Indian Railway Institute of Civil Engineering, Pune
Article by Mehdha Kulkarni
Often the term ‘green building’ conjures up images of buildings with solar roofs, large green walls, or those made of natural or recycled materials. This building however, looks nothing of the sort. Amidst alush and beautifulcampus, the Indian Railways Institute of Civil Engineering,with itsgrand entrance and ornamented carved columns, in no way resembles a typical ‘green’building. It is, however, a LEED certified greenbuilding, and with a score of 61 out of 69 points fulfils all requisites ofa Platinum rated one.
IRICEN in Koregaon Park, Pune is the Indian Railways centralized training institute and has a museum, lecture halls, a well-stocked library, laboratories and computer centres, all planned to perfection. The main purpose of this four-storey building,is conducting lectures and training programs, as well as holding seminars for railways officers. On entering the building, there is a circular atrium covered with a skylight, from which a large chandelier is dropped. Surrounding this atrium on thethree sides are labs, a model room and the 200-seater auditorium.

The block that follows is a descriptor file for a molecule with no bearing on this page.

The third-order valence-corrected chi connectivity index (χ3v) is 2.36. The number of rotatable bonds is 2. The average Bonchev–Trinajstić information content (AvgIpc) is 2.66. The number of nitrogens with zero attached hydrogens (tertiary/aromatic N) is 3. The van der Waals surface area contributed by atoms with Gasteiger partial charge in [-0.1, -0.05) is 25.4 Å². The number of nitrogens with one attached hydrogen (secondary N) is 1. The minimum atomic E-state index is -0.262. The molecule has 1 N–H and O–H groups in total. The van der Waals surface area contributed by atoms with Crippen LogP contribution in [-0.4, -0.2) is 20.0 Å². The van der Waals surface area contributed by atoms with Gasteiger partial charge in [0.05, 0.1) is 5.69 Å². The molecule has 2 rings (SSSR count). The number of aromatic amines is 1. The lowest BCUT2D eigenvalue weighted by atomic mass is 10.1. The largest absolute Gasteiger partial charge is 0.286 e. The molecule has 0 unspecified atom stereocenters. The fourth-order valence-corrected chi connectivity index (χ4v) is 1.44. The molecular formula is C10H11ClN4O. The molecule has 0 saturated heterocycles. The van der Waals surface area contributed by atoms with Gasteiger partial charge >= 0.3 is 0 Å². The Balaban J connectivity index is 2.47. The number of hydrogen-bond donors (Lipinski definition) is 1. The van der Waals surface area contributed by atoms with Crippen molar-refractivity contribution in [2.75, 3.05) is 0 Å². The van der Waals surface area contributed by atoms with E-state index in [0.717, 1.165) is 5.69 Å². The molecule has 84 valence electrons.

The subsequent floors have the library, conference rooms, and so on, with each floor overlooking the atrium and allowing sufficient space for circulation around it. The third floor, with all the classrooms and conference rooms has yet another open, atrium type of space, above which solar and glass panels are placed. This space receives a good amount of natural light and is often used to take classes.
The building is energy efficient and implements heat management with an efficient use of water and other resources. Its diagonal structural design ensures maximum use of natural light and ventilation, and the use of reflective paint and double wall glass panels ensure less heat absorption. It’squite interesting to see some relatively unconventional or unnoticed methods of sustainability. For example, water use reduction is done in the washrooms by the use of low flow fixtures, occupant sensors, waterless urinals, reuse of stormwater, along withan electronic leak detection system.
Energy is saved by the use of fly ash blocks for walls, high performance glass, minimum fenestration on southern and western sides and over deck insulation for the roof. Similarly, the use of daylight sensors, solar panels and wind mill for electricity generation as well as the use of LED light in the interiors drastically reduces energy consumption. The building makes use of locally extracted/ manufactured material to support regional economy and reduce environmental impacts due to transportation. Materials from existing IRICEN buildings and rest houses have been reused in this building, in order to reduce waste. Carbon-dioxide monitorsareinstalled in the classrooms and conference rooms to maintain healthy indoor air quality.
Platinum is the highest achievable rating that can be given to a building by LEED, and IRICEN is the first of its kind to havereceivedthat. This building not only has a 30% reduction in overall energy consumption but also ensure the health and safety of the occupants while incorporating latest technologies.
- The Architecture Times, Indore